Current policy names: AmazonElasticMapReduceforAutoScalingRole, AmazonElasticMapReduceEditorsRole, AmazonEMRCleanupPolicy

Provides permissions that EMR needs to access other AWS resources and perform actions if using auto scaling, notebooks, or to clean up EC2 resources.

No changes for v2.

Securing iam:PassRole

The Amazon EMR full permissions default managed policy (AmazonEMRFullAccessPolicy_v2) and Amazon EMR service policy (AmazonEMRServicePolicy_v2) are available to replace the soon-to-be-deprecated policy. The v2 policies incorporate new iam:PassRole security configurations, including the following:

  • iam:PassRole permissions only for specific default Amazon EMR roles.

  • iam:PassedToService conditions that allow you to use the policy with only specified AWS services, such as elasticmapreduce.amazonaws.com and ec2.amazonaws.com.

You can view the JSON version of the AmazonEMRFullAccessPolicy_v2 and AmazonEMRServicePolicy_v2 policies in the IAM console.

We recommend that you create new clusters using v2 managed policies.

To create custom policies, we recommend that you begin with the managed policies and edit them according to your requirements.

For information about how to attach policies to IAM users (principals), see Working with managed policies using the AWS Management Console in the IAM User Guide.

Tagging resources to use managed policies

AmazonEMRServicePolicy_v2 and AmazonEMRFullAccessPolicy_v2 depend on scoped-down access to resources that Amazon EMR provisions or uses. The scope down is achieved by restricting access to only those resources that have a predefined user tag associated with them. When you use either of these two policies, you need to pass the predefined user tag for-use-with-amazon-emr-managed-policies = true when provisioning the cluster. Amazon EMR will then automatically propagate that tag. Additionally, you need to manually add a user tag to resources listed in the following section. If you are using the Amazon EMR console, see Considerations for using the Amazon EMR console to launch clusters with v2 managed policies.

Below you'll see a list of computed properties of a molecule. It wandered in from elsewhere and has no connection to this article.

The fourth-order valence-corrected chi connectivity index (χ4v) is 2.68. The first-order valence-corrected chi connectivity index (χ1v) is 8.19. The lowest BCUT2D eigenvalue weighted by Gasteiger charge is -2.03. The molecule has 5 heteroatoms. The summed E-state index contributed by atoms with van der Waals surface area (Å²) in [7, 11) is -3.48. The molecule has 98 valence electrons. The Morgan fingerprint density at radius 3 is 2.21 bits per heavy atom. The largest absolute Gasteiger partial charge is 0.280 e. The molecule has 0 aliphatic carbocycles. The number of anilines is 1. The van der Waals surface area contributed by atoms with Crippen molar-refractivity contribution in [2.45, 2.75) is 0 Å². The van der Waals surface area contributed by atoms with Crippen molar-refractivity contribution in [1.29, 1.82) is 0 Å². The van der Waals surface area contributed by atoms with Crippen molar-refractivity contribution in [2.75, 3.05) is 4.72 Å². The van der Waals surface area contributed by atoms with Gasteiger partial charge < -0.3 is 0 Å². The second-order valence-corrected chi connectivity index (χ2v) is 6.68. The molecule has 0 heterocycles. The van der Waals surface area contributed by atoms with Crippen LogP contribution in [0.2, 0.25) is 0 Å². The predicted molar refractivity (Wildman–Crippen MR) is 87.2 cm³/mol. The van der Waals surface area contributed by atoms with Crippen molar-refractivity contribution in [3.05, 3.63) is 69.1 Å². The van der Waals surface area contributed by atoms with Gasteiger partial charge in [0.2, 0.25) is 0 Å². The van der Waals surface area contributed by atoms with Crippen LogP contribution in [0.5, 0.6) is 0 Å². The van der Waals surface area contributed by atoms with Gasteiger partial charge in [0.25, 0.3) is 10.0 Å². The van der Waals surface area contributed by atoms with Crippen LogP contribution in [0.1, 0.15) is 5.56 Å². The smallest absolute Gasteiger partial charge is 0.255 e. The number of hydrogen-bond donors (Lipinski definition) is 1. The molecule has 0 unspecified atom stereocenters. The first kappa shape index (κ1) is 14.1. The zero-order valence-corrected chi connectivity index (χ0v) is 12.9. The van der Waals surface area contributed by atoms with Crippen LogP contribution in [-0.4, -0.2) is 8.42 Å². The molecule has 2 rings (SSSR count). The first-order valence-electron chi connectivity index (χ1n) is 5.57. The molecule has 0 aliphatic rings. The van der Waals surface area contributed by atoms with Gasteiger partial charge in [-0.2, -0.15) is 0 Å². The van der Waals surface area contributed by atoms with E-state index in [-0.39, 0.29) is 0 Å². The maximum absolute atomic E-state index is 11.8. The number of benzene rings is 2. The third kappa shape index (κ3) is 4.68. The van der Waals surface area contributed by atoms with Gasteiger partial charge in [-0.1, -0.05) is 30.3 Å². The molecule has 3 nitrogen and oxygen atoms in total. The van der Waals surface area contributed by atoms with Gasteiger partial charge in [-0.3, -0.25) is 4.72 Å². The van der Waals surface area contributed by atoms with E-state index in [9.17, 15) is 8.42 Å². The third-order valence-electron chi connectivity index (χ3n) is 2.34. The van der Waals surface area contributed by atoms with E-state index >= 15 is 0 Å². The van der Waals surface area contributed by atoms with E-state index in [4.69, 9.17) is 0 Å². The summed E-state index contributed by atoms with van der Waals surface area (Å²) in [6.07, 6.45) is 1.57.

To use managed policies, you pass the user tag for-use-with-amazon-emr-managed-policies = true when provisioning a cluster using the CLI, SDK, or another method.

When you pass the tag, Amazon EMR propagates the tag to private subnet ENI, EC2 instance, and EBS volumes that it creates. Amazon EMR also automatically tags security groups that it creates. However, if you want Amazon EMR to launch with a certain security group, you must tag it. For resources that are not created by Amazon EMR, you need to manually add tags to those resources. For example, you must tag EC2 subnets, EC2 security groups (if not created by Amazon EMR), and VPCs (if you want Amazon EMR to create security groups). To launch clusters with v2 managed policies in VPCs, you must tag those VPCs with the predefined user tag. See, Considerations for using the Amazon EMR console to launch clusters with v2 managed policies.

Propagated user-specified tagging

Amazon EMR tags resources that it creates using the Amazon EMR tags that you specify when creating a cluster. Amazon EMR applies tags to the resources it creates during the lifetime of the cluster.

Amazon EMR propagates user tags for the following resources:

  • Private Subnet ENI (service access elastic network interfaces)

  • EC2 Instances

  • EBS Volumes

  • EC2 Launch Template

Automatically-tagged security groups

Amazon EMR tags EC2 security groups that it creates with the tag that is required for v2 managed policies for Amazon EMR, for-use-with-amazon-emr-managed-policies, regardless of which tags you specify in the create cluster command. For a security group that was created before the introduction of v2 managed policies, Amazon EMR does not automatically tag the security group. If you want to use v2 managed policies with the default security groups that already exist in the account, you need to tag the security groups manually with for-use-with-amazon-emr-managed-policies = true.

Manually-tagged cluster resources

You must manually tag some cluster resources so that they can be accessed by Amazon EMR default roles.

  • You must manually tag EC2 security groups and EC2 subnets with the Amazon EMR managed policy tag for-use-with-amazon-emr-managed-policies.

  • You must manually tag a VPC if you want Amazon EMR to create default security groups. EMR will try to create a security group with the specific tag if the default security group doesn't already exist.